Under new social media rules, service providers, social media companies, information systems can be blocked for hosting ‘offending’ content
Pakistan’s Information Technology Ministry on Wednesday unveiled new social media rules, the Removal and Blocking of Unlawful Online Content (Procedure, Oversight and Safeguards) Rules 2020, granting the Pakistan Telecommunication Authority (PTA) carte blanche to remove or block content it deems against “public interest.” The federal government notified the rules on Oct. 6 but made them public on Nov. 18—42 days later.
The new rules, which “come into force at one,” have been implemented under Section 37 of the Prevention of Electronic Crimes Act (PECA) 2016 and empower the PTA to remove or block any content for (i) the “glory of Islam”; (ii) the “integrity, security and defense of Pakistan,” which the rules state include any information that “intimidates or harms” the reputation of any government body or public office holder, or “excites or attempts to excite disaffection toward the federal or provincial government”; (iii) “public order,” which the rules state target content deemed to be a threat to the “public order, public health and public safety”; and (iv) vaguely-defined “decency and morality.”
Under the rules any individual or government office or intelligence agency can file a complaint against content they feel violates the above rules. It states that the complainant’s identity would be kept “confidential,” as would the subject of the content being blocked. It also grants the PTA to take cognizance of any unlawful online content of its own accord.
The rules require the PTA to act on all complaints within 30 days, and grants it the authority to order any service provider, social media company, or owner of website, or individual user to remove or block access to any content deemed “unlawful.”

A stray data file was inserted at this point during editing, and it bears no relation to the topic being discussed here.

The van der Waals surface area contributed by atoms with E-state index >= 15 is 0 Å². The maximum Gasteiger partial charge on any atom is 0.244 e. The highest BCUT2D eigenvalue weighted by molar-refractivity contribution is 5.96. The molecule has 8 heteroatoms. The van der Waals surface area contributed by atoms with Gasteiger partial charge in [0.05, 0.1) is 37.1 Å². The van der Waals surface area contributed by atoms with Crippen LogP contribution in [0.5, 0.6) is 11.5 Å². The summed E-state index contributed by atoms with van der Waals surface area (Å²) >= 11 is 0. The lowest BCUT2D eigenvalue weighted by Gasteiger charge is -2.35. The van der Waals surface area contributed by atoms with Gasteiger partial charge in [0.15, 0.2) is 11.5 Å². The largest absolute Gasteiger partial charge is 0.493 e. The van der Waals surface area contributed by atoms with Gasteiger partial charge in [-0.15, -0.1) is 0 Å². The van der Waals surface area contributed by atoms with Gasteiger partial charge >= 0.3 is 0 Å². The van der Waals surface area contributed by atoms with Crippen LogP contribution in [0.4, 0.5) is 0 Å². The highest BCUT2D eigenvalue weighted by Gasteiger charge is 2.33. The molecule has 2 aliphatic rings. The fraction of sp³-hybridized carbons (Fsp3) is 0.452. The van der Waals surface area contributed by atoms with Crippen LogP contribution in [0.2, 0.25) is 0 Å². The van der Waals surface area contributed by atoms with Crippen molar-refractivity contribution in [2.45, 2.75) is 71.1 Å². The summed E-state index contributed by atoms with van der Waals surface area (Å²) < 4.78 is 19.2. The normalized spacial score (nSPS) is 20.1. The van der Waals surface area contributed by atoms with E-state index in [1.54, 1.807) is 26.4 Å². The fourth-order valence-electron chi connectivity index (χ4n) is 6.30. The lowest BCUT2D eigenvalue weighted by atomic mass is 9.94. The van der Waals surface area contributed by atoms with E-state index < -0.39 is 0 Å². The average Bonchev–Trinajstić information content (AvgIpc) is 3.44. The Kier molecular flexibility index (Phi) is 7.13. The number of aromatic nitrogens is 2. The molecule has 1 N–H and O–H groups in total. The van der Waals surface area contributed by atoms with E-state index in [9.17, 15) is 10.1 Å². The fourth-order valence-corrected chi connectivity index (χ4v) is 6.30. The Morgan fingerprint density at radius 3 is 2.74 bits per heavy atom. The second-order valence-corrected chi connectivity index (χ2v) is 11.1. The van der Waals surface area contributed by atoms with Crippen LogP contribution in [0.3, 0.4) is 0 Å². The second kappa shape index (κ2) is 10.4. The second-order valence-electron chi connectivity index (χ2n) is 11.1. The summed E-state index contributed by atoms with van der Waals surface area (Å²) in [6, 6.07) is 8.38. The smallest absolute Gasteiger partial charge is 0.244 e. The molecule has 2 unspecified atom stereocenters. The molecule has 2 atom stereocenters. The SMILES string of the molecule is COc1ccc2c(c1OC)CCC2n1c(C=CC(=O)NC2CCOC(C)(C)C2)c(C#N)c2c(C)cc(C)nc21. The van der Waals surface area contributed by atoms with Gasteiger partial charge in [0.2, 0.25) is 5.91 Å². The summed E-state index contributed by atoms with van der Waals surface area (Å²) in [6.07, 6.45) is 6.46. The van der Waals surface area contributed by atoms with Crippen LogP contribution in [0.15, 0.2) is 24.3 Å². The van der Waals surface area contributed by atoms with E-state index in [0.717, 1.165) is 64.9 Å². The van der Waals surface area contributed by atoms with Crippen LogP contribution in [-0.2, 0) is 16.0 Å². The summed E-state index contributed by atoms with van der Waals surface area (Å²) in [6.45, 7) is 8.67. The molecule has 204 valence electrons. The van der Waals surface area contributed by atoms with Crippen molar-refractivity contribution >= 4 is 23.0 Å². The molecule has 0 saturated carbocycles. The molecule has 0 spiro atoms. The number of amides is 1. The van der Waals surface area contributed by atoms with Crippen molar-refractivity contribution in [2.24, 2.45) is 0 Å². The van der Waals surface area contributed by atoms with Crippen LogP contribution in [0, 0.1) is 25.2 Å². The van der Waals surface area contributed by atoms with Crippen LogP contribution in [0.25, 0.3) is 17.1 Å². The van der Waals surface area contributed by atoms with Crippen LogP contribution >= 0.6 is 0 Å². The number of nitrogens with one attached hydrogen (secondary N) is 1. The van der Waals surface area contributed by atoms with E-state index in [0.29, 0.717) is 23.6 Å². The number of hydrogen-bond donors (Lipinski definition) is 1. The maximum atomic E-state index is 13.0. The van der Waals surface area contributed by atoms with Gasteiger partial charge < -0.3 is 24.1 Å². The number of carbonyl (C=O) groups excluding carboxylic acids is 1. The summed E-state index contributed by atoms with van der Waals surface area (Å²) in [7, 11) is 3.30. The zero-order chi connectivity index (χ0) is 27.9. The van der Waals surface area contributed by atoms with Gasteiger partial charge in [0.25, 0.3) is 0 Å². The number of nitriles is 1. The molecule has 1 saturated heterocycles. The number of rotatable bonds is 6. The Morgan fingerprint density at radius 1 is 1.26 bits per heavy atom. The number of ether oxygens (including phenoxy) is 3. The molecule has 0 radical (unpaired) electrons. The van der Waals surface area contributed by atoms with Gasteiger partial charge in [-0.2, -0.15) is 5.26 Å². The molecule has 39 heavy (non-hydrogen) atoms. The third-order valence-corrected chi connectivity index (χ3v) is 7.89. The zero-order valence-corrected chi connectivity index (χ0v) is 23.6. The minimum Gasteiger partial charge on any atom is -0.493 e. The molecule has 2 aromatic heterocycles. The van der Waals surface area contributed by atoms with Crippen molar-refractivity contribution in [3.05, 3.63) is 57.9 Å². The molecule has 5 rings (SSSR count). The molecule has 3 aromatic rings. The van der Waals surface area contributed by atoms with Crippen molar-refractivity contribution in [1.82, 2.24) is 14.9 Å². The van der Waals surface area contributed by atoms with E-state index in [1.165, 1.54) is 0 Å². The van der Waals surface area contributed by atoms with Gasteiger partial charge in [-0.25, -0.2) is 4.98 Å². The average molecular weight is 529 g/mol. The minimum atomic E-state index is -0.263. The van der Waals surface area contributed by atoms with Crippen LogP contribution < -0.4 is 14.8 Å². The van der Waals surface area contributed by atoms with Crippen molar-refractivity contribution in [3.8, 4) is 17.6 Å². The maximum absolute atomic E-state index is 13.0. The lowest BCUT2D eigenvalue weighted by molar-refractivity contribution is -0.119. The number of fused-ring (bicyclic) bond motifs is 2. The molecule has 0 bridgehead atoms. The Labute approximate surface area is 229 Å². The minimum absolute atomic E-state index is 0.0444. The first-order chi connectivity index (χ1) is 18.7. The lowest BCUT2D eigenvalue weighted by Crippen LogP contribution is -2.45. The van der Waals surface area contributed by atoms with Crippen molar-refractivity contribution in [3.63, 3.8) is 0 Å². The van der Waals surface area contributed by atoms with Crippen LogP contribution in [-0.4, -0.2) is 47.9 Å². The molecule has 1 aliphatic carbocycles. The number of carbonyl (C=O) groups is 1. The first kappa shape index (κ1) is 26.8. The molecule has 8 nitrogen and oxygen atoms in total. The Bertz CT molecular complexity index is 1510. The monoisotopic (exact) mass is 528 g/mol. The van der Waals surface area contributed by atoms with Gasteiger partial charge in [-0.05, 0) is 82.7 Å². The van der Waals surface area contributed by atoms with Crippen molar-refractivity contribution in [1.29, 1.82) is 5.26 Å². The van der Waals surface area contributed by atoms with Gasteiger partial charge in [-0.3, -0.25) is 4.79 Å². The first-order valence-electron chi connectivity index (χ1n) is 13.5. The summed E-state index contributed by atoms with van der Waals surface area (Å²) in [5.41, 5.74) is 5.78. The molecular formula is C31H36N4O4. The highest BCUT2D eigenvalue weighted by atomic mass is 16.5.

It also states that any provider or company that does not respond to blocking or removal requests within 24 hours could face legal action. “In case a service provider, social media company, owner of information system, owner of internet website or web server and user fails to abide by the provision of these rules, the authority may issue directions for blocking the entire online system, or any services provided by such service providers owned or managed by the said service providers or social media company.”
The new rules also make it incumbent on social media companies and service providers to publish its guidelines on their platforms and to deploy mechanisms to identify “offending” content. It says individuals would be barred from uploading or sharing any content that belongs to another person; is blasphemous, defamatory, pedophilic or pornographic; violates religious, cultural, ethnical sensitivities of Pakistan; harms minors; impersonates another person; threatens the “integrity, security or defense of Pakistan, or public order, or causes incitement to any offense.”
The new rules also require any service provider or social media company with more than 500,000 users in Pakistan to register with the PTA within nine months of the rules coming into force; establish a permanent office in Pakistan; appoint a focal person based in Pakistan to comply with the rules; and establish “database servers” in Pakistan to record and store data. Worryingly, the rules also require ISPs and social media companies to provide decrypted data of all its users to the PTA.
Violators of the PTA’s instructions, per the new rules, can be fined up to Rs. 500 million.
A spokesman for the Internet Service Providers of Pakistan rejected the new rules, and told daily Dawn that it could move a court of law for reprieve. He said that indemnity to the internet service providers was the most worrying of the new rules.
The Asia Internet Coalition, a grouping of international firms that include Facebook, Google, Twitter and Yahoo, had earlier warned that if the Pakistan Tehreek-e-Insaf-led government implemented such draconian rules, it “would make it extremely difficult for AIC Members to make their services available to Pakistani users and businesses.”